This post is part of our blog series that announces the publication of selected new books in African American History and African Diaspora Studies. Unrequited Toil: A History of United States Slavery was recently published by Cambridge University Press.
The author of Unrequited Toil: A History of United States Slavery (Cambridge University Press) is Calvin Schermerhorn. Schermerhorn is currently Professor of History and the Director for Undergraduate Studies in the School of Historical, Philosophical, and Religious Studies at Arizona State University. His research interests include African American history, slavery, capitalism, and public history. Schermerhorn received his PhD in History from the University of Virginia. In addition to Unrequited Toil, Schermerhorn is author of two other books: The Business of Slavery and the Rise of American Capitalism, 1815-1860 (Yale University Press) and Money over Mastery, Slavery over Freedom: Slavery in the Antebellum Upper North (Johns Hopkins University Press). Schermerhorn is currently working on a new book Disinherited, Dispossessed, and Decapitalized: The Limit of Black Wealth in America, 1619-2019. Follow him on Twitter @calscherm.
Written as a narrative history of slavery within the United States, Unrequited Toil details how an institution that seemed to be disappearing at the end of the American Revolution rose to become the most contested and valuable economic interest in the nation by 1850. Calvin Schermerhorn charts changes in the family lives of enslaved Americans, exploring the broader processes of nation-building in the United States, growth and intensification of national and international markets, the institutionalization of chattel slavery, and the growing relevance of race in the politics and society of the republic. In chapters organized chronologically, Schermerhorn argues that American economic development relied upon African Americans’ social reproduction while simultaneously destroying their intergenerational cultural continuity. He explores the personal narratives of enslaved people and develops themes such as politics, economics, labor, literature, rebellion, and social conditions.
In ‘Unrequited Toil,’ Calvin Schermerhorn offers a fresh study of slavery, synthesizing what we know about the institution thus far. From the cotton fields to coal mines, he tells the story of American slavery in many forms. His bold and direct language makes this history plain, palatable, and personal. This book will be used for years to come as it offers the perfect overview of US slavery for scholars and the general reader.” – Daina Ramey Berry, Professor of History and African and African Diaspora Studies, UT Austin
Keisha N. Blain: What type of impact do you hope your work has on the existing literature on this subject? Where do you think the field is headed and why?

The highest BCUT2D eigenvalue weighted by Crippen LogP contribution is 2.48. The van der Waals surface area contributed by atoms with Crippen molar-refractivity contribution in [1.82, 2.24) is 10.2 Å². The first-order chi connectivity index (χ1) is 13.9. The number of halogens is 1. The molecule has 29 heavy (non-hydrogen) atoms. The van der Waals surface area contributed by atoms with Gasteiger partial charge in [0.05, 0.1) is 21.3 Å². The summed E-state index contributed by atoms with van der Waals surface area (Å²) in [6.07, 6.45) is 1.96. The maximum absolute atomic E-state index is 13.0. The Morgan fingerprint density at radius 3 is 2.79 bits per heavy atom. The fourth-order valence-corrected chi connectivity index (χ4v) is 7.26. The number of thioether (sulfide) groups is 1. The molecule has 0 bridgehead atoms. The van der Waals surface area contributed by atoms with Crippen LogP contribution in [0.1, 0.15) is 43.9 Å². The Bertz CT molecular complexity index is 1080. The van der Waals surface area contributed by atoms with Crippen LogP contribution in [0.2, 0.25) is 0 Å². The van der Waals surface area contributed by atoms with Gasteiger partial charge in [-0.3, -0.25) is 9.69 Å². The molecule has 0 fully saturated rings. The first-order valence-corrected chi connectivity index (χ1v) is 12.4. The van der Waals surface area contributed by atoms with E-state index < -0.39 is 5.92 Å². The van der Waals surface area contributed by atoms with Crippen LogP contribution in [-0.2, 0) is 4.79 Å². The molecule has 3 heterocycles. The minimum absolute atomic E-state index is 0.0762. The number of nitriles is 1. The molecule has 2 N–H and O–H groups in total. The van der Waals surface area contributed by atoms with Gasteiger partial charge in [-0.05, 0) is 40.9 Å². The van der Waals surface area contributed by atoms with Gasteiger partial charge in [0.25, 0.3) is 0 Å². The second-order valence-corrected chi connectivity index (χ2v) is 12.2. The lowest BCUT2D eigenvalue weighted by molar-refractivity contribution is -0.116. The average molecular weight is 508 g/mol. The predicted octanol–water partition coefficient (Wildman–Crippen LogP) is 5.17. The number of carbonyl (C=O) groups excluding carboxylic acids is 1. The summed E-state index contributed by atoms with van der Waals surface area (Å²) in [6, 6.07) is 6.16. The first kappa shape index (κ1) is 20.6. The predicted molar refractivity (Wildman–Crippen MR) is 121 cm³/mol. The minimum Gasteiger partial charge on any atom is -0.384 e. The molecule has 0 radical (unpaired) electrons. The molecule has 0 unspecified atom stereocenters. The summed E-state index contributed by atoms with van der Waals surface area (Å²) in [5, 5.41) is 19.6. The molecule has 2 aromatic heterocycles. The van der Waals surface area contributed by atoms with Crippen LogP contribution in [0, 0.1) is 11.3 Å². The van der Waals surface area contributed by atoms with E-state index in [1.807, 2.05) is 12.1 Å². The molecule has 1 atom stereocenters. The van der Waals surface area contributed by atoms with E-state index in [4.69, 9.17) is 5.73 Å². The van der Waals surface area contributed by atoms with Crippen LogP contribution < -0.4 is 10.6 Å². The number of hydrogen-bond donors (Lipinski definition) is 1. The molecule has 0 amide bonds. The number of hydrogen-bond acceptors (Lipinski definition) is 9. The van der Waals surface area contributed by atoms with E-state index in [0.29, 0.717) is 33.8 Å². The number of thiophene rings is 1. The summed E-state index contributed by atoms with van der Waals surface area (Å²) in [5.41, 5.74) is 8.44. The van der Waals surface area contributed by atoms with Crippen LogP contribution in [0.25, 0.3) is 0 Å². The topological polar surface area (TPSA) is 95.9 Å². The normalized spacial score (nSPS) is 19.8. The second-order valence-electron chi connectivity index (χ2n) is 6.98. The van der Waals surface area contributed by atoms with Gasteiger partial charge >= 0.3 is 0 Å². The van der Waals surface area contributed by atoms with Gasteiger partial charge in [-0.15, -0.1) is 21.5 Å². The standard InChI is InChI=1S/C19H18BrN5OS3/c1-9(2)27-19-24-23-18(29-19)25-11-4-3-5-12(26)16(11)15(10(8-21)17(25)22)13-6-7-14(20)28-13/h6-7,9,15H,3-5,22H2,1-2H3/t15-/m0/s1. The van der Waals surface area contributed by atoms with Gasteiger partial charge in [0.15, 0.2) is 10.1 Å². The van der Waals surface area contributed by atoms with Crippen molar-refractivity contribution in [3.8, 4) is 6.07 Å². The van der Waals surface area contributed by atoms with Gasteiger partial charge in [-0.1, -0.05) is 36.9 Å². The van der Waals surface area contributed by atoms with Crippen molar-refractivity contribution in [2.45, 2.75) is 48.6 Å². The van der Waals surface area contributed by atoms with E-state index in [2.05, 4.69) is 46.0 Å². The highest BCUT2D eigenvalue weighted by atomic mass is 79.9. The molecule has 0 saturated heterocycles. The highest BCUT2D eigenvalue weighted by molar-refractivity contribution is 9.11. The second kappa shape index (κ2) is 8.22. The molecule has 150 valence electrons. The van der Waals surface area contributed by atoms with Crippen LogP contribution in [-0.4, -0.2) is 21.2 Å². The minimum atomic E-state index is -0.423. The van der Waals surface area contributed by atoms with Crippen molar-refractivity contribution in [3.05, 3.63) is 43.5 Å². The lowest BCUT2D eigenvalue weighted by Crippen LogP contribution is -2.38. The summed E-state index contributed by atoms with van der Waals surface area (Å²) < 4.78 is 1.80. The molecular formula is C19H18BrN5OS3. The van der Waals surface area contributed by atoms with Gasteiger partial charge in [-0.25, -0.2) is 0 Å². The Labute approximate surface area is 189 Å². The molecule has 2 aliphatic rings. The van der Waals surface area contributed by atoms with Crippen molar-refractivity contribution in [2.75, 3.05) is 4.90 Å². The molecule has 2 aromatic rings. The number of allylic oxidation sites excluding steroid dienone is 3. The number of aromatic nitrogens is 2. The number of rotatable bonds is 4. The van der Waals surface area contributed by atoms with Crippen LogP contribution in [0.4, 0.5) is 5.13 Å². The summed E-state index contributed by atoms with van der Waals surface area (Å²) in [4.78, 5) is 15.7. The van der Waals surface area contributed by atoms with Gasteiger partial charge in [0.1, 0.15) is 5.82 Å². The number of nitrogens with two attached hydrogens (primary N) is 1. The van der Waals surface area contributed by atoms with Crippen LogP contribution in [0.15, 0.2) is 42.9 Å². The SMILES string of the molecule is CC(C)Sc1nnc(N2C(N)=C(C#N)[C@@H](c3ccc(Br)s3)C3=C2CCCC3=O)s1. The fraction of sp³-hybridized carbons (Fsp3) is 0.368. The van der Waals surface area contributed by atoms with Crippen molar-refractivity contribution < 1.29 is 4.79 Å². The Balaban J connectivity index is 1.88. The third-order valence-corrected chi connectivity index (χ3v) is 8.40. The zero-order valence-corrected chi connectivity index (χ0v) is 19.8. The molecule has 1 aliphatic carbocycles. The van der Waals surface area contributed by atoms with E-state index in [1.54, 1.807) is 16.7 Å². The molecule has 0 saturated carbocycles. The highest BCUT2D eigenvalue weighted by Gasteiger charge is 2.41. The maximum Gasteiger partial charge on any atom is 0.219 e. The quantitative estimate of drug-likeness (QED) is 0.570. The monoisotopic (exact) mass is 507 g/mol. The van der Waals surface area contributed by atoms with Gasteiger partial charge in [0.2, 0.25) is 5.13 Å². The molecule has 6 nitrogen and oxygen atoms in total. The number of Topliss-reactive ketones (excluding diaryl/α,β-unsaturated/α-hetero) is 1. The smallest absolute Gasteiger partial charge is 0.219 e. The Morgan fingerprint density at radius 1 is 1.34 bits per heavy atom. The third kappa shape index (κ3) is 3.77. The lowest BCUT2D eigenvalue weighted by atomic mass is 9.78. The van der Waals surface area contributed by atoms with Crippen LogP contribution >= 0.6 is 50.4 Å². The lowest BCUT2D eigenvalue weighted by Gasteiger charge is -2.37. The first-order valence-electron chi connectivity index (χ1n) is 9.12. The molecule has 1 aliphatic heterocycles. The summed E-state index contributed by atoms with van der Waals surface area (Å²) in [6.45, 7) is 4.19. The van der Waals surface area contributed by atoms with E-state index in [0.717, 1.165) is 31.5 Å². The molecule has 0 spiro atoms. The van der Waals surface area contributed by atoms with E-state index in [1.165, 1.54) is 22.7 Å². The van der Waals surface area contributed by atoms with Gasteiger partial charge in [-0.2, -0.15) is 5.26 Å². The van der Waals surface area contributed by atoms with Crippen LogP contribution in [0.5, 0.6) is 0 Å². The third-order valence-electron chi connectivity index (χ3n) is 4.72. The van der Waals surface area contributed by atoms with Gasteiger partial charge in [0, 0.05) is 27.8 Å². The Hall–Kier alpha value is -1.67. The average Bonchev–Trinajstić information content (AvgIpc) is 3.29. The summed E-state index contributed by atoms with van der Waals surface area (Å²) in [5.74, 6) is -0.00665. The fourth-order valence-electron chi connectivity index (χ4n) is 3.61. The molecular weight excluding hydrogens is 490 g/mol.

Calvin Schermerhorn: Unrequited Toil explores how a highly commercialized version of slavery developed within U.S. political borders –and why. It tells that story primarily through the voices and perspectives of enslaved subjects, like Harriet Jacobs, Boston King, Henry “Box” Brown, and Nat Turner. It joins their personal understandings to an analysis of the rise of American capitalism through cotton and the financial integration of Britain and the U.S. that made it possible.
Unrequited Toil argues that forced labor was at the heart of a process that made the United States a modern political nation, synthesizing recent studies while adding original research in areas like finance and the literary contest over the meanings of slavery and enslaved people in the early United States. It explores family life and factories as well as fields in order to present the lives of enslaved people in their historical complexity. Unrequited Toil carries the analysis through the Civil War and Emancipation and into Reconstruction, arguing that the disappearance of chattel slavery and the heroic civil rights struggle that supposedly guaranteed equal protection of the laws and enfranchised Black men did not overcome the structural features of the American economy that were infused with racist characteristics.
Future histories of slavery in the United States will draw out the concrete connections among race, gender, and the larger contexts of capitalist development. I am anxious to read Daina Ramey Berry and Leslie M. Harris’s forthcoming Sexuality and Slavery: Reclaiming Intimate Histories in America, featuring essays putting sexuality at the center of analyses of modern slavery in the Americas. Stephanie E. Jones-Rogers’s forthcoming They Were Her Property: White Women as Slave Owners in the American South explores the brutality of female enslavers in their contexts, showing a side of enslaving practices once thought to be white men’s domains. Justene Hill Edwards’s forthcoming Black Markets: The Slaves’ Economy and Capitalist Enterprise in South Carolina views enslaved people as entrepreneurs, detailing their creative strategies that enslavers constrained through violence and theft. It has big implications for our understanding of how American capitalism was shaped by racialized practices and racist violence. Alexandra Finley’s research into women who were the domestic partners of slave traders significantly reevaluates the value of women’s labor in enslavers’ economies. These histories share a common theme of connecting the most intimate of human relationships and Black intentionality to the major processes shaping modernity.